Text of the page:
Metabolomic Identification of a Novel Pathway of Blood Pressure Regulation Involving Hexadecanedioate

Cristina Menni, Delyth Graham, Gabi Kastenmüller, Nora H J Alharbi, Safaa Md Alsanosi, Martin Mcbride, Massimo Mangino, Philip Titcombe, So Youn Shin, Maria Psatha, Thomas Geisendorfer, Anja Huber, Annette Peters, Rui Wang-Sattler, Tao Xu, Mary Julia Brosnan, Jeff Trimmer, Christian Reichel, Robert P. Mohney, Nicole SoranzoMark H. Edwards, Cyrus Cooper, Alistair C. Church, Karsten Suhre, Christian Gieger, Anna F. Dominiczak, Tim D. Spector, Sandosh Padmanabhan*, Ana M. Valdes

*Corresponding author for this work

Research output: Contribution to journalArticlepeer-review

89 Citations (Scopus)
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High blood pressure is a major contributor to the global burden of disease and discovering novel causal pathways of blood pressure regulation has been challenging. We tested blood pressure associations with 280 fasting blood metabolites in 3980 TwinsUK females. Survival analysis for all-cause mortality was performed on significant independent metabolites (P-5). Replication was conducted in 2 independent cohorts KORA (n=1494) and Hertfordshire (n=1515). Three independent animal experiments were performed to establish causality: (1) blood pressure change after increasing circulating metabolite levels in Wistar-Kyoto rats; (2) circulating metabolite change after salt-induced blood pressure elevation in spontaneously hypertensive stroke-prone rats; and (3) mesenteric artery response to noradrenaline and carbachol in metabolite treated and control rats. Of the15 metabolites that showed an independent significant association with blood pressure, only hexadecanedioate, a dicarboxylic acid, showed concordant association with blood pressure (systolic BP: β [95 confidence interval], 1.31 [0.83-1.78], P=6.81×10-8; diastolic BP: 0.81 [0.5-1.11], P=2.96×10-7) and mortality (hazard ratio [95 confidence interval], 1.49 [1.08-2.05]; P=0.02) in TwinsUK. The blood pressure association was replicated in KORA and Hertfordshire. In the animal experiments, we showed that oral hexadecanedioate increased both circulating hexadecanedioate and blood pressure in Wistar-Kyoto rats, whereas blood pressure elevation with oral sodium chloride in hypertensive rats did not affect hexadecanedioate levels. Vascular reactivity to noradrenaline was significantly increased in mesenteric resistance arteries from hexadecanedioate-treated rats compared with controls, indicated by the shift to the left of the concentration-response curve (P=0.013). Relaxation to carbachol did not show any difference. Our findings indicate that hexadecanedioate is causally associated with blood pressure regulation through a novel pathway that merits further investigation.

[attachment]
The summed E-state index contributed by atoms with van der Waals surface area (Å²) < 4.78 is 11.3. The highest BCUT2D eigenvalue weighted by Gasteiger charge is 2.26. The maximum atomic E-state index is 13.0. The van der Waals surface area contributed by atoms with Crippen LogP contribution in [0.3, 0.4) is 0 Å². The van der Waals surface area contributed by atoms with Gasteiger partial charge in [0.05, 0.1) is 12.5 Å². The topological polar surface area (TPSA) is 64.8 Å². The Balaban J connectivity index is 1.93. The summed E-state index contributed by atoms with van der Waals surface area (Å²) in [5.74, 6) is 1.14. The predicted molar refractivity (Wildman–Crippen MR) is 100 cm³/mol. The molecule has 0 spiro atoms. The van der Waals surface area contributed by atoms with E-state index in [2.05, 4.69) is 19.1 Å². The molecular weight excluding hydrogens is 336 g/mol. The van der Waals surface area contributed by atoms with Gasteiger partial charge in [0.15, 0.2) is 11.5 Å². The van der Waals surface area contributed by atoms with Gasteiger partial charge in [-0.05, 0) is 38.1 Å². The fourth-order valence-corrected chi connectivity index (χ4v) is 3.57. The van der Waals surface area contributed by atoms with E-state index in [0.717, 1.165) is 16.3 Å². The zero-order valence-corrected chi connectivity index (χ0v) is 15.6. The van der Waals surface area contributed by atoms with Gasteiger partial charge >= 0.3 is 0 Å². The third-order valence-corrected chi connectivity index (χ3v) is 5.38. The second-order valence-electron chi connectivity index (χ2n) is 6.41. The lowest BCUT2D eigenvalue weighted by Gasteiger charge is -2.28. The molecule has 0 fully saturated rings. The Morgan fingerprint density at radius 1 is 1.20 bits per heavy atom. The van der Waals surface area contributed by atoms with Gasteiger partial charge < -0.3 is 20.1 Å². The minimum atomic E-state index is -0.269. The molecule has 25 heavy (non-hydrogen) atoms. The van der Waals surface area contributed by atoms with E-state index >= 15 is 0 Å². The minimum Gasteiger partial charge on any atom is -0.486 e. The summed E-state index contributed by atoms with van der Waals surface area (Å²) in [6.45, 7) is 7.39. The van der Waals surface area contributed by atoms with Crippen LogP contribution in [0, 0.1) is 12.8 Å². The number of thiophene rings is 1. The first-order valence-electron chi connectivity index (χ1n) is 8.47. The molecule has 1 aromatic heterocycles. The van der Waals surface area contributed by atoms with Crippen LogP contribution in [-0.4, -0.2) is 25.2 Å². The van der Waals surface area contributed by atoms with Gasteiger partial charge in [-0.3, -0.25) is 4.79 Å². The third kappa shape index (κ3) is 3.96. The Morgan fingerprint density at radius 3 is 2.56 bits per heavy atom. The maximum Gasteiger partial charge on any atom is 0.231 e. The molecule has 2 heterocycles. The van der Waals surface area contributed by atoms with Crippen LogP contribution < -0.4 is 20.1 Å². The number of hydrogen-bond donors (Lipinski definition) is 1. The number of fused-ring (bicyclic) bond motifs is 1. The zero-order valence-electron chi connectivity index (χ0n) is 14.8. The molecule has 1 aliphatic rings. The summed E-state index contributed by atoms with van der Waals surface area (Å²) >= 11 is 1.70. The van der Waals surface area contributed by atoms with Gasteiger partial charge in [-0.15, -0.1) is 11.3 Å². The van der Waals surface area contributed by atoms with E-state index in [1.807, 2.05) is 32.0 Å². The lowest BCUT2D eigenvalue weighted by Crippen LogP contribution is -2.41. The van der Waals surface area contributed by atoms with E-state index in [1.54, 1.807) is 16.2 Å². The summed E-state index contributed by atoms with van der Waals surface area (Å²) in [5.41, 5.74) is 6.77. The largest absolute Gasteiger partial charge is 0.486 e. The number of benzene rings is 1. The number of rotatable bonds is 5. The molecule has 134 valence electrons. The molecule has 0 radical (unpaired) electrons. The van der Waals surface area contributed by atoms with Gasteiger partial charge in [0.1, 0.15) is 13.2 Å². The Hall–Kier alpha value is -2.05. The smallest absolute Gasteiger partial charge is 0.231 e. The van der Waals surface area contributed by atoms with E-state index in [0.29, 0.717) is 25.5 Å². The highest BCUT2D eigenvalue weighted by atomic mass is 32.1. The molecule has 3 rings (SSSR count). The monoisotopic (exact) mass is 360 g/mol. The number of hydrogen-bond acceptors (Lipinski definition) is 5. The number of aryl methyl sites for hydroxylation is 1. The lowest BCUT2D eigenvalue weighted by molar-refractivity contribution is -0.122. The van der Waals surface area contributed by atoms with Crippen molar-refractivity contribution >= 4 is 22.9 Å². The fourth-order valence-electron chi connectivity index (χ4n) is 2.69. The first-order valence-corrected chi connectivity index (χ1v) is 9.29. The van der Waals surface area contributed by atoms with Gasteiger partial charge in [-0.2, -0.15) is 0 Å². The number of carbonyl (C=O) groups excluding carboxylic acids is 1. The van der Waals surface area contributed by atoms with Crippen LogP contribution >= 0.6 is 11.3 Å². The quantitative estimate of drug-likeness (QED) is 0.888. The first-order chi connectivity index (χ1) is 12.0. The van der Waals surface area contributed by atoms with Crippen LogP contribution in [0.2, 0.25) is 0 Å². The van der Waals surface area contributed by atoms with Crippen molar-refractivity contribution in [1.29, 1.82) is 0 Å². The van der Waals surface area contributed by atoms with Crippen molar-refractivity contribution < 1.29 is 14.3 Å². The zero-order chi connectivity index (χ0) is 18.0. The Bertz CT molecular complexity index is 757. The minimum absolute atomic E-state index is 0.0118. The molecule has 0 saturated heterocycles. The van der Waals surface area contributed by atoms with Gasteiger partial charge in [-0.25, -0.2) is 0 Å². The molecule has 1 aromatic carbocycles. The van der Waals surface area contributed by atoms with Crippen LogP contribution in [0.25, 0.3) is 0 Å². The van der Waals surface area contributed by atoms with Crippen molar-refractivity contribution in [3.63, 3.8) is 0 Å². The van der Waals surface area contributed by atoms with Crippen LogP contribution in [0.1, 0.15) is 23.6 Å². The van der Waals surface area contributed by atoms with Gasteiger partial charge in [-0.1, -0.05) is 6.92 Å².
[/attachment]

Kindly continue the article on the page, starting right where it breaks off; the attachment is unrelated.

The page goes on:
Original languageEnglish
Pages (from-to)422-429
Number of pages8
Issue number2
Early online date1 Jun 2015
Publication statusPublished - Aug 2015


  • Blood pressure
  • Fatty acid synthases
  • Hypertension
  • Metabolomics
  • Mortality


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